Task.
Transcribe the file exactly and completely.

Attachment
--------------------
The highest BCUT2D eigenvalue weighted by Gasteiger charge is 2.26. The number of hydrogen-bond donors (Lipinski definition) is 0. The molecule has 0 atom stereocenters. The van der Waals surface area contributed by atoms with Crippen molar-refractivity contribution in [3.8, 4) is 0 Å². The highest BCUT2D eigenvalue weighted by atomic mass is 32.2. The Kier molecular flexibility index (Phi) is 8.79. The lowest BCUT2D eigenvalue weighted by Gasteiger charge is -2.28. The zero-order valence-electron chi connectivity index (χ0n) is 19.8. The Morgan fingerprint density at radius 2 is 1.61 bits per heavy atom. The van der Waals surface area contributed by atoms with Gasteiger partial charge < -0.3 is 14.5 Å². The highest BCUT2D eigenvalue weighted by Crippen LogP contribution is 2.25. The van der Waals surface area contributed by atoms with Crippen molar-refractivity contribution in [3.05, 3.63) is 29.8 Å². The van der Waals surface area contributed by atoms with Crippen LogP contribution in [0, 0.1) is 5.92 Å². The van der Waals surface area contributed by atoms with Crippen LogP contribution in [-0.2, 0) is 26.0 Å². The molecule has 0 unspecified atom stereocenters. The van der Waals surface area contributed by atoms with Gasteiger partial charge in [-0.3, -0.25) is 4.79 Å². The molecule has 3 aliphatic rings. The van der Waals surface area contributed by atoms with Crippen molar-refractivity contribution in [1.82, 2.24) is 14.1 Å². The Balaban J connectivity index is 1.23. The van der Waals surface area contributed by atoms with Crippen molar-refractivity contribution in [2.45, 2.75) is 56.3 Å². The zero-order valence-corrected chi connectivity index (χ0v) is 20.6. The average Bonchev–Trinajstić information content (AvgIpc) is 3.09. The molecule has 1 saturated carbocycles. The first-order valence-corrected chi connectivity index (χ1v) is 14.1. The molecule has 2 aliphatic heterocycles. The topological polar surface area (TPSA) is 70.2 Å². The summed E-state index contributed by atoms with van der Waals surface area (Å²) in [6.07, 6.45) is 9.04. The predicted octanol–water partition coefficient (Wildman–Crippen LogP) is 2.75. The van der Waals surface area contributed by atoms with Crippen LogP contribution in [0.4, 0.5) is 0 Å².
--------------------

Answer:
The highest BCUT2D eigenvalue weighted by Gasteiger charge is 2.26. The number of hydrogen-bond donors (Lipinski definition) is 0. The molecule has 0 atom stereocenters. The van der Waals surface area contributed by atoms with Crippen molar-refractivity contribution in [3.8, 4) is 0 Å². The highest BCUT2D eigenvalue weighted by atomic mass is 32.2. The Kier molecular flexibility index (Phi) is 8.79. The lowest BCUT2D eigenvalue weighted by Gasteiger charge is -2.28. The zero-order valence-electron chi connectivity index (χ0n) is 19.8. The Morgan fingerprint density at radius 2 is 1.61 bits per heavy atom. The van der Waals surface area contributed by atoms with Gasteiger partial charge < -0.3 is 14.5 Å². The highest BCUT2D eigenvalue weighted by Crippen LogP contribution is 2.25. The van der Waals surface area contributed by atoms with Crippen molar-refractivity contribution in [3.05, 3.63) is 29.8 Å². The van der Waals surface area contributed by atoms with Crippen LogP contribution in [0, 0.1) is 5.92 Å². The van der Waals surface area contributed by atoms with Crippen LogP contribution in [-0.2, 0) is 26.0 Å². The molecule has 0 unspecified atom stereocenters. The van der Waals surface area contributed by atoms with Gasteiger partial charge in [-0.3, -0.25) is 4.79 Å². The molecule has 3 aliphatic rings. The van der Waals surface area contributed by atoms with Crippen molar-refractivity contribution in [1.82, 2.24) is 14.1 Å². The Balaban J connectivity index is 1.23. The van der Waals surface area contributed by atoms with Crippen molar-refractivity contribution in [2.45, 2.75) is 56.3 Å². The zero-order valence-corrected chi connectivity index (χ0v) is 20.6. The average Bonchev–Trinajstić information content (AvgIpc) is 3.09. The molecule has 1 saturated carbocycles. The first-order valence-corrected chi connectivity index (χ1v) is 14.1. The molecule has 2 aliphatic heterocycles. The topological polar surface area (TPSA) is 70.2 Å². The summed E-state index contributed by atoms with van der Waals surface area (Å²) in [6.07, 6.45) is 9.04. The predicted octanol–water partition coefficient (Wildman–Crippen LogP) is 2.75. The van der Waals surface area contributed by atoms with Crippen LogP contribution in [0.4, 0.5) is 0 Å².